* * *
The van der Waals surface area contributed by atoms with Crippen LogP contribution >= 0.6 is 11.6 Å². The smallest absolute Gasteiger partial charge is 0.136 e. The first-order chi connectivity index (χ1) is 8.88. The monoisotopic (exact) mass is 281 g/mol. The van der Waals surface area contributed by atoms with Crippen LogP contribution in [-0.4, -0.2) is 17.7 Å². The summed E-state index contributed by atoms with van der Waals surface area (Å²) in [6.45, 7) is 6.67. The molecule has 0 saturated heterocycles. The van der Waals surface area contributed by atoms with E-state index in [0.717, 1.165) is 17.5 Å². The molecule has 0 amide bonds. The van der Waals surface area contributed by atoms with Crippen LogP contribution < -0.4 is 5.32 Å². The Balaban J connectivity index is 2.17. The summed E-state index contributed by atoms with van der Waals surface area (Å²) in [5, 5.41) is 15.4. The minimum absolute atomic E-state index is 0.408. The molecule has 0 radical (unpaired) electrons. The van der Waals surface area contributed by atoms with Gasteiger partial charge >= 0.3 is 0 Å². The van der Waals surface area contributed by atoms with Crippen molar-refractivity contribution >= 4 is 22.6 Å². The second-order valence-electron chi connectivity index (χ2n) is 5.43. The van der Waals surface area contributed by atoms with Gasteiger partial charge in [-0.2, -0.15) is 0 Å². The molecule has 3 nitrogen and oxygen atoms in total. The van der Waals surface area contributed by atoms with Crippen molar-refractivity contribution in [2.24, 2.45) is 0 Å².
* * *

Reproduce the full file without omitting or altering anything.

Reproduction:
The van der Waals surface area contributed by atoms with Crippen LogP contribution >= 0.6 is 11.6 Å². The smallest absolute Gasteiger partial charge is 0.136 e. The first-order chi connectivity index (χ1) is 8.88. The monoisotopic (exact) mass is 281 g/mol. The van der Waals surface area contributed by atoms with Crippen LogP contribution in [-0.4, -0.2) is 17.7 Å². The summed E-state index contributed by atoms with van der Waals surface area (Å²) in [6.45, 7) is 6.67. The molecule has 0 saturated heterocycles. The van der Waals surface area contributed by atoms with E-state index in [0.717, 1.165) is 17.5 Å². The molecule has 0 amide bonds. The van der Waals surface area contributed by atoms with Crippen LogP contribution < -0.4 is 5.32 Å². The Balaban J connectivity index is 2.17. The summed E-state index contributed by atoms with van der Waals surface area (Å²) in [5, 5.41) is 15.4. The minimum absolute atomic E-state index is 0.408. The molecule has 0 radical (unpaired) electrons. The van der Waals surface area contributed by atoms with Gasteiger partial charge >= 0.3 is 0 Å². The van der Waals surface area contributed by atoms with Crippen molar-refractivity contribution >= 4 is 22.6 Å². The second-order valence-electron chi connectivity index (χ2n) is 5.43. The van der Waals surface area contributed by atoms with Gasteiger partial charge in [-0.2, -0.15) is 0 Å². The molecule has 3 nitrogen and oxygen atoms in total. The van der Waals surface area contributed by atoms with Crippen molar-refractivity contribution in [2.24, 2.45) is 0 Å².